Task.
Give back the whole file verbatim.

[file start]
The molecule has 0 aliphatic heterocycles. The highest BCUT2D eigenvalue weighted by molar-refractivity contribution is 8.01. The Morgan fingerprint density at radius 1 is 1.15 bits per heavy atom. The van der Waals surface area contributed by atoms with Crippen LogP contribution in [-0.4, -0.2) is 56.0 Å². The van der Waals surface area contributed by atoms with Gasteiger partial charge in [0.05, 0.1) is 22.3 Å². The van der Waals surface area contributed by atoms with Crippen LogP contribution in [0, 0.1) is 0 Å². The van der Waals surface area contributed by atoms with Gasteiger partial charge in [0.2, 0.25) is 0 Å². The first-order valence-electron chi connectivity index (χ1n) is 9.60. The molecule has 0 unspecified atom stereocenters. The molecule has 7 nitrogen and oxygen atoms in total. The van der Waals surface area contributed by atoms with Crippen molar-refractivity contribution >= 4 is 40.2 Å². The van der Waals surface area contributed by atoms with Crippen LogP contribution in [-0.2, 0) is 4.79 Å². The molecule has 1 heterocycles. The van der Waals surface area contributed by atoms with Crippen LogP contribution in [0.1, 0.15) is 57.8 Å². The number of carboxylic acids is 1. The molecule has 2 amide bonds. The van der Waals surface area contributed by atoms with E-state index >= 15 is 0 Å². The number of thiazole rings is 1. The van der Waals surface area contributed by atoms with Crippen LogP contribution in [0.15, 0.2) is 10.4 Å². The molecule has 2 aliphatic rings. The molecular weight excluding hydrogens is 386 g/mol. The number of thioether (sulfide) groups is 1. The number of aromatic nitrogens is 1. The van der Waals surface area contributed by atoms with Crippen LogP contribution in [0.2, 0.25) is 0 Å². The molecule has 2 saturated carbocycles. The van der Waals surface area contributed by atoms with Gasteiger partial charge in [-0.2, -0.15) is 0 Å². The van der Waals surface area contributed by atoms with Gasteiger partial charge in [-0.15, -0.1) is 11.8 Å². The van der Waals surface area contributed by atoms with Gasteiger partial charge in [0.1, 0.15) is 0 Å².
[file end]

The molecule has 0 aliphatic heterocycles. The highest BCUT2D eigenvalue weighted by molar-refractivity contribution is 8.01. The Morgan fingerprint density at radius 1 is 1.15 bits per heavy atom. The van der Waals surface area contributed by atoms with Crippen LogP contribution in [-0.4, -0.2) is 56.0 Å². The van der Waals surface area contributed by atoms with Gasteiger partial charge in [0.05, 0.1) is 22.3 Å². The van der Waals surface area contributed by atoms with Crippen LogP contribution in [0, 0.1) is 0 Å². The van der Waals surface area contributed by atoms with Gasteiger partial charge in [0.2, 0.25) is 0 Å². The first-order valence-electron chi connectivity index (χ1n) is 9.60. The molecule has 0 unspecified atom stereocenters. The molecule has 7 nitrogen and oxygen atoms in total. The van der Waals surface area contributed by atoms with Crippen molar-refractivity contribution >= 4 is 40.2 Å². The van der Waals surface area contributed by atoms with Crippen LogP contribution in [-0.2, 0) is 4.79 Å². The molecule has 1 heterocycles. The van der Waals surface area contributed by atoms with Crippen LogP contribution in [0.1, 0.15) is 57.8 Å². The number of carboxylic acids is 1. The molecule has 2 amide bonds. The van der Waals surface area contributed by atoms with E-state index >= 15 is 0 Å². The number of thiazole rings is 1. The van der Waals surface area contributed by atoms with Crippen LogP contribution in [0.15, 0.2) is 10.4 Å². The molecule has 2 aliphatic rings. The molecular weight excluding hydrogens is 386 g/mol. The number of thioether (sulfide) groups is 1. The number of aromatic nitrogens is 1. The van der Waals surface area contributed by atoms with Crippen LogP contribution in [0.2, 0.25) is 0 Å². The molecule has 2 saturated carbocycles. The van der Waals surface area contributed by atoms with Gasteiger partial charge in [-0.2, -0.15) is 0 Å². The van der Waals surface area contributed by atoms with Gasteiger partial charge in [-0.15, -0.1) is 11.8 Å². The van der Waals surface area contributed by atoms with Gasteiger partial charge in [0.1, 0.15) is 0 Å².